IN RE: ERIKA KWASNIK, Respondent, v. JOHN B. KING, as Commissioner of Education of the State of New York, et al., Respondents, BOARD OF EDUCATION OF THE NORWICH CITY SCHOOL DISTRICT et al., Appellants.
MEMORANDUM AND ORDER
Calendar Date: October 16, 2014
Appeal from a judgment of the Supreme Court (Melkonian, J.), entered October 21, 2013 in Albany County, which granted petitioner's application, in a proceeding pursuant to CPLR article 78, to annul a determination of respondent Commissioner of Education denying petitioner's request to be transferred to a position within the English tenure area in the Norwich City School District.
Petitioner became a tenured English teacher in the Norwich City School District in 2004 and served in that capacity until July 2005, when she, at the prompting of the District's interim Superintendent, resigned her position and accepted a two-year appointment to the position of library media specialist (hereinafter LMS) in the District. Respondent Board of Education of the Norwich City School District (hereinafter Board) subsequently abolished an LMS position in 2010 and, as the least senior LMS instructor, petitioner's employment was terminated as a result. When the Board failed to recall petitioner to the English tenure area, she appealed to respondent Commissioner of Education. In that appeal, petitioner conceded that, because she was the least senior LMS, the Board properly discharged her from the LMS area when it abolished a position; she asserted, however, that because she had more seniority than other teachers in the English department, the Board's failure to return her to that area violated the Rules of the Board of Regents.1 The Commissioner determined that petitioner had freely and voluntarily waived her tenure and seniority rights, upheld the Board's decision and dismissed petitioner's appeal. Thereafter, petitioner commenced this CPLR article 78 proceeding seeking to annul the Commissioner's determination and to reinstate her to a tenured English position with back pay and benefits. Supreme Court granted the petition, prompting the Board and respondent Superintendent of the Norwich City School District (hereinafter collectively referred to as respondents) to appeal.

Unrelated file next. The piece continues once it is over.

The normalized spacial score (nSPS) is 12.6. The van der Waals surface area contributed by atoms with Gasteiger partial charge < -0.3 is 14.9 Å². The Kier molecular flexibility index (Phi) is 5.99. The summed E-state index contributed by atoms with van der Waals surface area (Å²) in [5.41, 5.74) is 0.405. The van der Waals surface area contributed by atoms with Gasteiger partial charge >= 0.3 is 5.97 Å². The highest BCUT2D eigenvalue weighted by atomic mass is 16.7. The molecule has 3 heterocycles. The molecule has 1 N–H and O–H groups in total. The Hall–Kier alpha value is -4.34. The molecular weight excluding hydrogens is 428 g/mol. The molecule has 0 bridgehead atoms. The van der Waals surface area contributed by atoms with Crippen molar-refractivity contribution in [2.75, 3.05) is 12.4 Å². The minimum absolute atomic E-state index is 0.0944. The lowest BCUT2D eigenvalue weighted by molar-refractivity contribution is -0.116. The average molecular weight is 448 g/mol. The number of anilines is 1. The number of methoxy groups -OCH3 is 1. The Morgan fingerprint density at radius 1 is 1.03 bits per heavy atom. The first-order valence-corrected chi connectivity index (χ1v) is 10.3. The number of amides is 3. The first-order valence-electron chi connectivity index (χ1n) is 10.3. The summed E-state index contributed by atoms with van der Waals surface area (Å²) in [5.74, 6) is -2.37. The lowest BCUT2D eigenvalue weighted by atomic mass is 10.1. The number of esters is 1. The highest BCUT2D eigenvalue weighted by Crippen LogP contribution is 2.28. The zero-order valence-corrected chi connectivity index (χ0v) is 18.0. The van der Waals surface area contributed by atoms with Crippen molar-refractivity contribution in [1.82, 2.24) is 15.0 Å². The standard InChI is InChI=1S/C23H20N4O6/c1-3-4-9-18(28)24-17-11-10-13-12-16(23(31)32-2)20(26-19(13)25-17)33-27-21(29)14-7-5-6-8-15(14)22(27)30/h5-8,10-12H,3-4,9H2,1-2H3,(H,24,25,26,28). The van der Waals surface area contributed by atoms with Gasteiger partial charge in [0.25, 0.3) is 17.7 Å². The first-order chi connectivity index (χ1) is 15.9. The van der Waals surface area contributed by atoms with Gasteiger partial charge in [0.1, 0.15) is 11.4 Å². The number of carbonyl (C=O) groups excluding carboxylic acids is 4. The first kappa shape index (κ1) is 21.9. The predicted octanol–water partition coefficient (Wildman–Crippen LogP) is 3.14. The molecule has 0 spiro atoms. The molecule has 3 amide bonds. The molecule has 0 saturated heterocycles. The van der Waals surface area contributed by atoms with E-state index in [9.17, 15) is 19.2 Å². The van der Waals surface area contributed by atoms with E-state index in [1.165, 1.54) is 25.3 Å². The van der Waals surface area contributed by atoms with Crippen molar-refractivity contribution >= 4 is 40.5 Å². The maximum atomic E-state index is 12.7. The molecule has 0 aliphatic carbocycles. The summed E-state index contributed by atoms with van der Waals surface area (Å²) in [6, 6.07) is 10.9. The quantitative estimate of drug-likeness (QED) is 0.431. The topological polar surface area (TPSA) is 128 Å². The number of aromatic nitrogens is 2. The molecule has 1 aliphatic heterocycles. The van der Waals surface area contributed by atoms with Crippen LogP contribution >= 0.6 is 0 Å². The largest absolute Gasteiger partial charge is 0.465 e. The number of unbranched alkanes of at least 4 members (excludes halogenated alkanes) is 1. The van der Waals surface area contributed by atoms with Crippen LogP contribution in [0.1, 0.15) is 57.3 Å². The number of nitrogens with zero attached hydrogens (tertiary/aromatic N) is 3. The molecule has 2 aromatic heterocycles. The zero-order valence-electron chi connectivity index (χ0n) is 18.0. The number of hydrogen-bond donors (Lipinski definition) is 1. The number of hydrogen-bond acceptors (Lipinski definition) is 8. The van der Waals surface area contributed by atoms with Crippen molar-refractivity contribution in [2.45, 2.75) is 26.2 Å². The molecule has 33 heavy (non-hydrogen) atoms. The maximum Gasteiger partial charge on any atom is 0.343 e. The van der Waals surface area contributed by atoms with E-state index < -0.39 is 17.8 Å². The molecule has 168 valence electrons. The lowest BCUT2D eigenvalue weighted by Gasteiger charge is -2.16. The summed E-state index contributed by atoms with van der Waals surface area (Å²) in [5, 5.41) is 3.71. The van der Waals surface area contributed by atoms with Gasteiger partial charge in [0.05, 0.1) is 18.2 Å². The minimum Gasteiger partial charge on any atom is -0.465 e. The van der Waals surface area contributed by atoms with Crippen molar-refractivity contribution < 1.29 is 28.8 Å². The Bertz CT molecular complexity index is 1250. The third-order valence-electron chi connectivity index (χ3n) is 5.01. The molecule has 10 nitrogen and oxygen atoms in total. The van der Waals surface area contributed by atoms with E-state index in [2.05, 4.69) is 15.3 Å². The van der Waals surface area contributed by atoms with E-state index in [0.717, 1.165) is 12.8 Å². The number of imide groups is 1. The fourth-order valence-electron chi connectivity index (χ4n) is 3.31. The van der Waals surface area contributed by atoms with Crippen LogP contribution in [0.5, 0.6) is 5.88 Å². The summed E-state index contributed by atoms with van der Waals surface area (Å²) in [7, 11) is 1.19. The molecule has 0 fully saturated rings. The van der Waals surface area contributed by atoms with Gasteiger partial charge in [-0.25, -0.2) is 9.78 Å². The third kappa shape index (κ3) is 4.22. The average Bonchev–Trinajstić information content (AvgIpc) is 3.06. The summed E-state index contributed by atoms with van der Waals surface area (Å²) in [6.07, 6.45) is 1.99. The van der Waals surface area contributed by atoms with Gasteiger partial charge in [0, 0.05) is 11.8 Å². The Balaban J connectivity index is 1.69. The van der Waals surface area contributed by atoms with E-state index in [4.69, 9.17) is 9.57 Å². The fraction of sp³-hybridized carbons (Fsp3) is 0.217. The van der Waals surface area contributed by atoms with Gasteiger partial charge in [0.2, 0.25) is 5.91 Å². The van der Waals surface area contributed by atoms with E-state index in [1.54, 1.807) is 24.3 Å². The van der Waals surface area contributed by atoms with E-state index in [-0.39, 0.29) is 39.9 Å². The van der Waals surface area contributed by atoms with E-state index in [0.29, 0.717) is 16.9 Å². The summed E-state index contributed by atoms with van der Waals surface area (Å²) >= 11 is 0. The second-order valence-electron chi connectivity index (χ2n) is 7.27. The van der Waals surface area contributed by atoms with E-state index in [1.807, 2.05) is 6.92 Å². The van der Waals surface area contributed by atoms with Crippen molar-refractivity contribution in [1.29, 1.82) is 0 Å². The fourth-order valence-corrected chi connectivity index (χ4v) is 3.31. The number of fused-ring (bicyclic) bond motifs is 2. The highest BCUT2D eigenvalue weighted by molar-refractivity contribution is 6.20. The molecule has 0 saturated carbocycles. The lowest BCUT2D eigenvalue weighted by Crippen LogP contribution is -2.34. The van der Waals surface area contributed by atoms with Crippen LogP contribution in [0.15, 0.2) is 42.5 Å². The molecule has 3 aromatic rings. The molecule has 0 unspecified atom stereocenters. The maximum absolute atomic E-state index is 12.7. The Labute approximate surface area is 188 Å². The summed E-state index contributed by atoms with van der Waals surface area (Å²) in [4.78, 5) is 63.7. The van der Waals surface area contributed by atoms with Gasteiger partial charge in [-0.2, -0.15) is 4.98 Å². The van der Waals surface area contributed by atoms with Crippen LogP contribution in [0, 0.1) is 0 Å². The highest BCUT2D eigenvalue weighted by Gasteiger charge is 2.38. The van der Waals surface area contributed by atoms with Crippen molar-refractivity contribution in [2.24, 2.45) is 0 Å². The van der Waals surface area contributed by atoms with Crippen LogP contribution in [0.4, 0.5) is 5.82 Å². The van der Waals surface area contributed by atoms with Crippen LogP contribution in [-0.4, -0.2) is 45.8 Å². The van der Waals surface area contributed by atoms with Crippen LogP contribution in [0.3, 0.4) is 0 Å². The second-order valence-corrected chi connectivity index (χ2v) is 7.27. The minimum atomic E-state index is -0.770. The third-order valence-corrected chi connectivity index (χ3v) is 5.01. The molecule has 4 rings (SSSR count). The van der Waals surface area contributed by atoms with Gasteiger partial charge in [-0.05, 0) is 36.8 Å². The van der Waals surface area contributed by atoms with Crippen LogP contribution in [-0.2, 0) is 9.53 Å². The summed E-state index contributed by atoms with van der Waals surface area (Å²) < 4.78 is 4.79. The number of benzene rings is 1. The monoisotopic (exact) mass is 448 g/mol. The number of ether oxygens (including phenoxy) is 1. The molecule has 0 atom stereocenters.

Respondents maintain that Supreme Court erred in finding that the termination of petitioner's employment was arbitrary and capricious and irrational, inasmuch as petitioner freely waived her seniority rights when she resigned from her position as an English teacher. Although an employee may waive his or her seniority rights by resigning or retiring, “such a relinquishment must be knowing and voluntary” (Matter of Alessi v Board of Educ., Wilson Cent. Sch. Dist., 105 AD3d 54, 58  ). An effective waiver of such rights must be free from any indicia of duress or coercion (see Matter of Gould v Board of Educ. of Sewanhaka Cent. High School Dist., 81 N.Y.2d 446, 452 ; Matter of Costello v Board of Educ. of E. Islip Union Free School Dist., 250 A.D.2d 846, 846–847  ).